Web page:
Seizing property from debtors in sanctuary

The second half of the 15th century saw many high-status participants in the civil wars running to sanctuary at each regime change, but more ordinary people continued also to use sanctuary for their ordinary problems, including debt.

Although debtors could avoid an uncomfortable stay in prison by taking refuge in an ecclesiastical liberty – a refuge conflated with sanctuary for felony by the 15th century – processes were established so their creditors could nonetheless seize their property even without a court judgment.

The Colchester civic records show the process for this seizure: in 1454, Humphrey Bohun, sheriff of Essex, passed on to the bailiffs of Colchester the king’s writ for the arrest of Thomas Fuller, weaver of Halstead, on a £50 debt suit in Common Pleas.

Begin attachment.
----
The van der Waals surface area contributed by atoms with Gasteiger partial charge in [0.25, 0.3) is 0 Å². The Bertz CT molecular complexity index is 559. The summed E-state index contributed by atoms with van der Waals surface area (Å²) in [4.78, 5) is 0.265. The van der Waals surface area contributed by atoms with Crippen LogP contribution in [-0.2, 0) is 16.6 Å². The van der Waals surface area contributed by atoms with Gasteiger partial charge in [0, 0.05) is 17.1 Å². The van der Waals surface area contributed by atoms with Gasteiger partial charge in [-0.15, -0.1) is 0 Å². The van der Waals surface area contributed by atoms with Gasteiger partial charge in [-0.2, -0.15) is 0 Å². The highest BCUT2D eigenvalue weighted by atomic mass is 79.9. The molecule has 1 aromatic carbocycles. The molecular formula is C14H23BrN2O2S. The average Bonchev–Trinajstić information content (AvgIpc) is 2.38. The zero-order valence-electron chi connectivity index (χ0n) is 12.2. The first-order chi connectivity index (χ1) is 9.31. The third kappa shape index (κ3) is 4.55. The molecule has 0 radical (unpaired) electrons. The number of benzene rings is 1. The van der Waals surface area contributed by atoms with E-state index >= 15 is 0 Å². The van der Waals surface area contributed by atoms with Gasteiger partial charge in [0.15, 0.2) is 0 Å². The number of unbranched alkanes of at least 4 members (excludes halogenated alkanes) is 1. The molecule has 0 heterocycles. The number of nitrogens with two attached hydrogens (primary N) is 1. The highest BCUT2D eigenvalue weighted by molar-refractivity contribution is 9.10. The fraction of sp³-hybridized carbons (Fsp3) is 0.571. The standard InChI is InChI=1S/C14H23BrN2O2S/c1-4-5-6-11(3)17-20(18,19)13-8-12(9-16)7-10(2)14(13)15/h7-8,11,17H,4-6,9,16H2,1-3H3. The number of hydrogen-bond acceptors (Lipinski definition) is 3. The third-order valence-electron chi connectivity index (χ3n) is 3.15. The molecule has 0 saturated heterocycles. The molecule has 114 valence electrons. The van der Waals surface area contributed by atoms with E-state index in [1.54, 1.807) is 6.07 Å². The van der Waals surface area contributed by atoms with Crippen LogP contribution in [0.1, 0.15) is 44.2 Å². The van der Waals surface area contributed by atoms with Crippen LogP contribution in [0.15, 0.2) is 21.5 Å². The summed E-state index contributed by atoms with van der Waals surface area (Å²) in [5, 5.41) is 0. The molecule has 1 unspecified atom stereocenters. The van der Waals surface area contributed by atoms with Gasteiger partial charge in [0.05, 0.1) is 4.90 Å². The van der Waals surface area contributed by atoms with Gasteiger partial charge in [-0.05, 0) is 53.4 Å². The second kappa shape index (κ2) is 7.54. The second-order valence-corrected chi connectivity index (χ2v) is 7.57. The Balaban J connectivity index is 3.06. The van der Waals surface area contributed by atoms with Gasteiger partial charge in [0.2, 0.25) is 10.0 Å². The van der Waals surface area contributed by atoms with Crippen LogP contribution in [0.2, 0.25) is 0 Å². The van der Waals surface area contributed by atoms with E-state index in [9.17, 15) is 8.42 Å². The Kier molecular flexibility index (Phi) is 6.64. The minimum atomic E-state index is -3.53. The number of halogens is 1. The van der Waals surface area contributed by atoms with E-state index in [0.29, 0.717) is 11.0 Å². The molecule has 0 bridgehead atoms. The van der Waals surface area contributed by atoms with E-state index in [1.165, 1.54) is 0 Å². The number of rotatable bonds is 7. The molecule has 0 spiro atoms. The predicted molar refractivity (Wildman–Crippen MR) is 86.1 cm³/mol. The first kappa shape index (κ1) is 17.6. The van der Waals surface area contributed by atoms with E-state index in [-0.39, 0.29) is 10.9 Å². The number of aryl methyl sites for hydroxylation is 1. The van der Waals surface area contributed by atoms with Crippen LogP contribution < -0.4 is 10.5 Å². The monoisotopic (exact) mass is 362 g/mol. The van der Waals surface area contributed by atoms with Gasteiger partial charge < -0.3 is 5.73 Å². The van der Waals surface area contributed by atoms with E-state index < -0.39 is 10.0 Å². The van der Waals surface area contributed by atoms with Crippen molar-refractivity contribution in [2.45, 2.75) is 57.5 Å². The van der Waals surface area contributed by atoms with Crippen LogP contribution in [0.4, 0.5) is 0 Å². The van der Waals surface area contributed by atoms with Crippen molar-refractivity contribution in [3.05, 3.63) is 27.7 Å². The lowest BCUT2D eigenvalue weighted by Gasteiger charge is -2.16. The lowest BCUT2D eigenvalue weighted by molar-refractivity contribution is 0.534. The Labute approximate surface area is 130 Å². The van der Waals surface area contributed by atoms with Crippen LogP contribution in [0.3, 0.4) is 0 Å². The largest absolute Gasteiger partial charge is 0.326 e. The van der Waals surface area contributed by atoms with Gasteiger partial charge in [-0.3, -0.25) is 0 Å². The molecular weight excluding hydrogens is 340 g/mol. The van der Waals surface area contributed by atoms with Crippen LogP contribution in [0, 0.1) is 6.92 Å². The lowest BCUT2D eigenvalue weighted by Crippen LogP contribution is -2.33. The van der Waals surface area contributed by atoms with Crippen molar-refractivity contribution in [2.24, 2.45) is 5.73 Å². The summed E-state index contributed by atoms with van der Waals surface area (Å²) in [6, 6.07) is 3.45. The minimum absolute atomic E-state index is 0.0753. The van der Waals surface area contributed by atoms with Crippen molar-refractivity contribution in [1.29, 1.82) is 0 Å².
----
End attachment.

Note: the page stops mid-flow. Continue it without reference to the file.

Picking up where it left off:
£50 sounds like a lot for a weaver: using the National Archives’ Currency converter, in 1450 that was worth 4.6 years’ labour for a skilled tradesman, or 65 horses, or 125 cows. Wonder what Fuller was doing to amass that level of debt?


Fuller was in sanctuary at St. John’s Abbey in Colchester (the first sanctuary case I’ve found for this abbey), so the sheriff enjoined the bailiffs to make proclamation at the sanctuary gate five times on five days, summoning him to answer the suit.


The bailiffs reported that they diligently made the call five times but that he didn’t answer; that would then allow the sheriff to seize Fuller’s property to pay off his creditors.

W. Gurney Benham, ed., The Red Paper Book of Colchester (1902), 56-57. Top image – map of Colchester, source.

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